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For a fragment of HTML/JavaScript that gets loaded into a host web page dynamically, I need the JavaScript fragment to know about where it is declared. Is there a way of finding the tag that the currently executing JavaScript was loaded from?

The HTML fragment is loaded from the same host as the current page using a jQuery ajax call and inserting the result into the DOM.


What I really am trying to do, and the above would be one potential way of implementing it, is to have a fragment of HTML/JavaScript being loaded dynamically and a known initialization function be called by the host page with some parameters. Any portable solution that would allow for the worlds to meet would solve my problem.

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jQuery is just an extension over javascript, it's not magic. Additionally, how are you initially declaring the <script> block? will it have any sort of id attribute? And what on earth are you going to use where it's declared to have anything to do with the execution of the javascript? –  jcolebrand Jun 30 '11 at 16:19
What does that even mean? (cc @Sparky672 since he doesn't know how to at folks) ... I think that the way you're telling us you're approaching this is totally wrong. I think you need to start completely over with a well described story. I don't care if this is the next big idea that will make trillions and destroy the stock market with the IPO, if you want plain answers, ask plain questions and give plain details. I think you're doing it wrong. I want to help you do it right. –  jcolebrand Jun 30 '11 at 16:31
I would flip it around if I were you. Have the "parameters" the script needs simply stored somewhere accessible on the page, like in "data-foo" attributes on the <body> tag or something, and then have the script simply find them on its own. It's much better design practice to keep script code out of pages entirely. –  Pointy Jun 30 '11 at 16:33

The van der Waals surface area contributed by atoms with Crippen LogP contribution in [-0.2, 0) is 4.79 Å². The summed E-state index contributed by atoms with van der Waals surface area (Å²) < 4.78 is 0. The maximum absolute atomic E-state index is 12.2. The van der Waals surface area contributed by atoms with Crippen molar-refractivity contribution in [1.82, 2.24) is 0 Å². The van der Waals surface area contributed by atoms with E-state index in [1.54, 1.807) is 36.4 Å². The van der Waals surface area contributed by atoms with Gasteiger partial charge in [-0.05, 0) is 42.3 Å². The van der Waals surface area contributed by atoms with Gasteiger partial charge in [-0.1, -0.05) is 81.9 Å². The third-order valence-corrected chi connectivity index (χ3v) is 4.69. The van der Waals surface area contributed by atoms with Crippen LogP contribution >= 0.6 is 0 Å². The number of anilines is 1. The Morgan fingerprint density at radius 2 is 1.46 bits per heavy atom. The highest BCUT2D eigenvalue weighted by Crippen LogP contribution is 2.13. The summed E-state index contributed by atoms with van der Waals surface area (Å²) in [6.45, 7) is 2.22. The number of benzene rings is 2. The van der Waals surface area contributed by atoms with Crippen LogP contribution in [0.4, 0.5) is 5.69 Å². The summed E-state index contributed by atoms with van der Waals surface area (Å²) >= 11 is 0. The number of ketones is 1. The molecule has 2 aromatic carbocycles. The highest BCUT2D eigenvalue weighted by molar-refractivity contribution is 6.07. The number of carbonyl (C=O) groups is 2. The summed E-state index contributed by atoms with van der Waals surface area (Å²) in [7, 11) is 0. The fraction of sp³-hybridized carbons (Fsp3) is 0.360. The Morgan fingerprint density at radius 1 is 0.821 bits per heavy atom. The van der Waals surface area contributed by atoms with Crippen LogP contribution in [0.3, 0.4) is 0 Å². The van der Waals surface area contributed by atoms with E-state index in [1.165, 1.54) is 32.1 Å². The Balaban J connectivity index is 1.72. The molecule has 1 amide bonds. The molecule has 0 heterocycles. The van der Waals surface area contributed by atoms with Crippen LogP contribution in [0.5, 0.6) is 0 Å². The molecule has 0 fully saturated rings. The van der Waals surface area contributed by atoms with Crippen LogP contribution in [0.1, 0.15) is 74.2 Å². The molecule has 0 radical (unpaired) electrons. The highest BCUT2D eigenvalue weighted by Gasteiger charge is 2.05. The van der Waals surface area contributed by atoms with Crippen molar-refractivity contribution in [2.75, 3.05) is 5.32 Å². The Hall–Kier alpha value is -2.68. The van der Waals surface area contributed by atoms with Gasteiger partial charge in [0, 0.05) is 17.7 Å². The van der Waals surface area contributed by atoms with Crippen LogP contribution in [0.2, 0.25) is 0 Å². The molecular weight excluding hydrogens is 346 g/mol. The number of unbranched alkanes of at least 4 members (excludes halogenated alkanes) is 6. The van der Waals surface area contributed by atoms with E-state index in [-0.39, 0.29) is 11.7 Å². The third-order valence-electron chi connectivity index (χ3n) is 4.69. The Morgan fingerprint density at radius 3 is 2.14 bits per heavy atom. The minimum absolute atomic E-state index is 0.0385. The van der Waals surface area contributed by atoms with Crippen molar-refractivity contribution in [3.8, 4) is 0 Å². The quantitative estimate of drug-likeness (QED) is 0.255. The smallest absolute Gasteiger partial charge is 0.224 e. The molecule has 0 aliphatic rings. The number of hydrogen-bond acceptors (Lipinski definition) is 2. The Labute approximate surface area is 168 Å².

Sorry, but saying "I just can't! I'll be giving away all our core business secrets discussing how I load a script and need to do a thing based on how it got loaded!!!" is not valid. All questions can be reduced to not showing off business secrets but still demonstrating with code. This is not a valid question. VtC. –  jcolebrand Jun 30 '11 at 16:50
No, what is vague is how you're doing it in the first place. I could propose a lot of answers, but every one would be a crapshoot on what you're doing initially. Would you like me to link you to a good question? Look at this one: stackoverflow.com/questions/6434601/… where I put "gasp" my business logic that is internal need only ... but what's more "gasp" is that I didn't reveal anything! But I used code and asked for help. –  jcolebrand Jun 30 '11 at 16:57
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closed as not a real question by jcolebrand, Yi Jiang, Josh, Pops, Fosco Jun 30 '11 at 17:58

It's difficult to tell what is being asked here. This question is ambiguous, vague, incomplete, overly broad, or rhetorical and cannot be reasonably answered in its current form. For help clarifying this question so that it can be reopened, visit the help center.If this question can be reworded to fit the rules in the help center, please edit the question.

1 Answer

You may use id attribute for your script tag and find it by #mylib selector or find it using tag&attr selector script[src="mylib.js"].

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This is where I was going but after reading the comments, this won't work as-is. It needs something more. –  jcolebrand Jun 30 '11 at 16:33
The same HTML fragment may be loaded into the DOM multiple times, so neither one of the approaches would work, unfortunately. –  SoftMemes Jun 30 '11 at 16:34
@Freed ~ You know what? I wrote a dashboard (think iGoogle) for work that injects the exact same HTML fragment (excepting that the data contained therein is different, but the templates are bog-standard the same every single time) and I don't have the problem's you're anticipating. Do what I asked, and give us a full narrative story with code. Else I'll get the question closed. –  jcolebrand Jun 30 '11 at 16:36
@jcolebrand, this is as much context as I am able to provide. You may not think doing this is a good idea, but I don't see how that makes it less of a valid question. –  SoftMemes Jun 30 '11 at 16:41
@Freed It's an invalid question because it's too vague to be answered. You have not provided enough information to adequately answer the question, as I indicated on the answer here. –  jcolebrand Jun 30 '11 at 16:49
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